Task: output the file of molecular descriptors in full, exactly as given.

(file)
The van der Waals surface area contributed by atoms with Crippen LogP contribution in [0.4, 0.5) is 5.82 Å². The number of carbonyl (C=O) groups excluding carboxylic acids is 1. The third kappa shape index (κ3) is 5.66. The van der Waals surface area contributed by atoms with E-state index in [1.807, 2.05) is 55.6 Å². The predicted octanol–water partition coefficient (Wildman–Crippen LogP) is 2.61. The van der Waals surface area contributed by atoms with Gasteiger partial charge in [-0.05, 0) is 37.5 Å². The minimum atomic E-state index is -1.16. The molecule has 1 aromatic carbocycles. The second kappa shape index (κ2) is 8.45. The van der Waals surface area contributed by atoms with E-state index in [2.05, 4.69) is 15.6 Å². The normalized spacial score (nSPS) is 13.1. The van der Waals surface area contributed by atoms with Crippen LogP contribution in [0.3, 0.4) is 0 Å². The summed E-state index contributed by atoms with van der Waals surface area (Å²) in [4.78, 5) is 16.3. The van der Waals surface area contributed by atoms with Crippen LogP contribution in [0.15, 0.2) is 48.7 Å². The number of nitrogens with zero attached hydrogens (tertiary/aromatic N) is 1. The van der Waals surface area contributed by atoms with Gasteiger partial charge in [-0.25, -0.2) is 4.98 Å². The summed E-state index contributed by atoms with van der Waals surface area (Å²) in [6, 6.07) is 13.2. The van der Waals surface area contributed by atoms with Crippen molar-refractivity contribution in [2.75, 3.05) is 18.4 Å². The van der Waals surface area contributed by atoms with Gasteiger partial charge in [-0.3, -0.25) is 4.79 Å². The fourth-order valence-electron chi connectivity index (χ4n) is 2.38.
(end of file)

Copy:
The van der Waals surface area contributed by atoms with Crippen LogP contribution in [0.4, 0.5) is 5.82 Å². The number of carbonyl (C=O) groups excluding carboxylic acids is 1. The third kappa shape index (κ3) is 5.66. The van der Waals surface area contributed by atoms with E-state index in [1.807, 2.05) is 55.6 Å². The predicted octanol–water partition coefficient (Wildman–Crippen LogP) is 2.61. The van der Waals surface area contributed by atoms with Gasteiger partial charge in [-0.05, 0) is 37.5 Å². The minimum atomic E-state index is -1.16. The molecule has 1 aromatic carbocycles. The second kappa shape index (κ2) is 8.45. The van der Waals surface area contributed by atoms with E-state index in [2.05, 4.69) is 15.6 Å². The normalized spacial score (nSPS) is 13.1. The van der Waals surface area contributed by atoms with Crippen LogP contribution in [0.3, 0.4) is 0 Å². The summed E-state index contributed by atoms with van der Waals surface area (Å²) in [4.78, 5) is 16.3. The van der Waals surface area contributed by atoms with Crippen LogP contribution in [0.15, 0.2) is 48.7 Å². The number of nitrogens with zero attached hydrogens (tertiary/aromatic N) is 1. The van der Waals surface area contributed by atoms with Gasteiger partial charge in [-0.25, -0.2) is 4.98 Å². The summed E-state index contributed by atoms with van der Waals surface area (Å²) in [6, 6.07) is 13.2. The van der Waals surface area contributed by atoms with Crippen molar-refractivity contribution in [2.75, 3.05) is 18.4 Å². The van der Waals surface area contributed by atoms with Gasteiger partial charge in [-0.3, -0.25) is 4.79 Å². The fourth-order valence-electron chi connectivity index (χ4n) is 2.38.